Leslie Kean, a pediatric cancer specialist at Seattle Childrenâ€™s who was at Emory until 2013, is the senior author of the STM paper. Seattle Childrens’ press releaseÂ says that Kean wears a bracelet around her badge from a pediatric patient cured of leukemia one year ago, but who is still in the hospital due to complications from graft-vs-host. Read more
What do cancer cells have in common with horseshoe crabs and Mr. Spock from Star Trek?
They all depend upon copper. Horseshoe crabs have blue blood because they use copper to transport oxygen in their blood instead of iron (hemocyanin vs hemoglobin). Vulcansâ€™ blood was supposed to be green, for the same reason.
Horseshoe crabs and Vulcans use copper to transport oxygen in their blood. Cancer cells seem to need the metal more than otherÂ cells.
To be sure, all our cells need copper. Many human enzymes use the metal to catalyze important reactions, but cancer cells seem to need it more than healthy cells. Manipulating the bodyâ€™s flow of copper is emerging as an anticancer drug strategy.
A team of scientists from University of Chicago, Emory and Shanghai have developed compounds that interfere with copper transport inside cells. These compounds inhibit the growth of several types of cancer cells, with minimal effects on the growth of non-cancerous cells, the researchers report in Nature Chemistry.
â€œWeâ€™re taking a tactic that’s different fromÂ other approaches. These compounds actually cause copper to accumulate inside cells,â€ says co-senior author Jing Chen, PhD, professor of hematology and medical oncology at Emory University School of Medicine and Winship Cancer Institute. Read more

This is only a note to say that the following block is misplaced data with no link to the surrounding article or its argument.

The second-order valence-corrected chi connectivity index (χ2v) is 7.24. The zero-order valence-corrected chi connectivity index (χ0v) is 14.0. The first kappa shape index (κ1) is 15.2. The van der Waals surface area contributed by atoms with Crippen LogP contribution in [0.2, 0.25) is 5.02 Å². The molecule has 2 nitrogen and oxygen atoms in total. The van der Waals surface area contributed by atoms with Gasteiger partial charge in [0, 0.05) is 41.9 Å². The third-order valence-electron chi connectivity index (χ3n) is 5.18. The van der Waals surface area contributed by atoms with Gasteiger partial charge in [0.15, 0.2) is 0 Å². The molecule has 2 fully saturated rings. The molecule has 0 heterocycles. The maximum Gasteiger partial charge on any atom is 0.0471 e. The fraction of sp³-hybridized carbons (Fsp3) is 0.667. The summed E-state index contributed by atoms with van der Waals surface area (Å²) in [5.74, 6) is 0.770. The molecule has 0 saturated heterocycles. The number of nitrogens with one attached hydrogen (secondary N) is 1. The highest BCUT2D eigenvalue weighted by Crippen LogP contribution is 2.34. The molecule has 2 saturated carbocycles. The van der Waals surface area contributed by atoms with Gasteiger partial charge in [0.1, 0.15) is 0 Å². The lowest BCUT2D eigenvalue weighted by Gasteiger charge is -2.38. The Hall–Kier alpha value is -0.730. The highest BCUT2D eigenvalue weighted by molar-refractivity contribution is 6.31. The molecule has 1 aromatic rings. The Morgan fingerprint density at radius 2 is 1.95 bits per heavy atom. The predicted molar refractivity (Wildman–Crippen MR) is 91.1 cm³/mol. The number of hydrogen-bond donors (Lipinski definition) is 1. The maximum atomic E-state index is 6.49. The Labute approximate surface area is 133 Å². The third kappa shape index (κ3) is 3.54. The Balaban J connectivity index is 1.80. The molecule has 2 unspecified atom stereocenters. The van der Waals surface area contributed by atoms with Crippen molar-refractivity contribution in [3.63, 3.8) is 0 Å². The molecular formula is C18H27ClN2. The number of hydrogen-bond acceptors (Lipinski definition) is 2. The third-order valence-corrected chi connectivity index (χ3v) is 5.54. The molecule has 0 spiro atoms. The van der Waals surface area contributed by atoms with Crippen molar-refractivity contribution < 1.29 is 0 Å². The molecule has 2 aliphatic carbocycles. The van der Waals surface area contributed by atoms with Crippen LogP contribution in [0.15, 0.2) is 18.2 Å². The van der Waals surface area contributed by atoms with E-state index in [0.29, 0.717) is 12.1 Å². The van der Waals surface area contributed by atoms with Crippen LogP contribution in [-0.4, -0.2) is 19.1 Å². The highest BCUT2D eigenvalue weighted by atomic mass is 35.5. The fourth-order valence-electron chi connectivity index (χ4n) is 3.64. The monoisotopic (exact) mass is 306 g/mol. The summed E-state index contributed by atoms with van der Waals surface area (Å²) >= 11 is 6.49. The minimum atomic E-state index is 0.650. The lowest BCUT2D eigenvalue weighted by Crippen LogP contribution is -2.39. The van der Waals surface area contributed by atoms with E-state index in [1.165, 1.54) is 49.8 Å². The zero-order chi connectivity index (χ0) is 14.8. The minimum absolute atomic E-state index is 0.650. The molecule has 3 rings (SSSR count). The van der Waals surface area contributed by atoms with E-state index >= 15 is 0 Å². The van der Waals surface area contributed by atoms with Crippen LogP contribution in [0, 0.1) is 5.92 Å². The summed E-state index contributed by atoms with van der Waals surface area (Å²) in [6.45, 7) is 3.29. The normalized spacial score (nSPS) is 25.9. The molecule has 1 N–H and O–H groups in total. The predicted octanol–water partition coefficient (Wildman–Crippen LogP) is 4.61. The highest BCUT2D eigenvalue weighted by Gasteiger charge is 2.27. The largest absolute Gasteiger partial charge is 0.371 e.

The DNA in our cells is constantly being damaged by heat, radiation and other environmental stresses, andÂ the enzyme systems that repair DNA are critical for life. A particularly toxic form of damage is the covalent attachment of a protein to DNA, which can be triggered by radiation or by anticancer drugs.
Keith Wilkinson, PhD
Emory biochemist Keith Wilkinson and colleagues have a paper this week in the journal eLife probing how a yeast protein called Wss1 is involved in repairing DNA-protein crosslinks. The researchers show how Wss1 wrestles with a protein tag called SUMO onÂ the site of the DNA damage, and how Wss1 and SUMO areÂ involved in the cleanup process.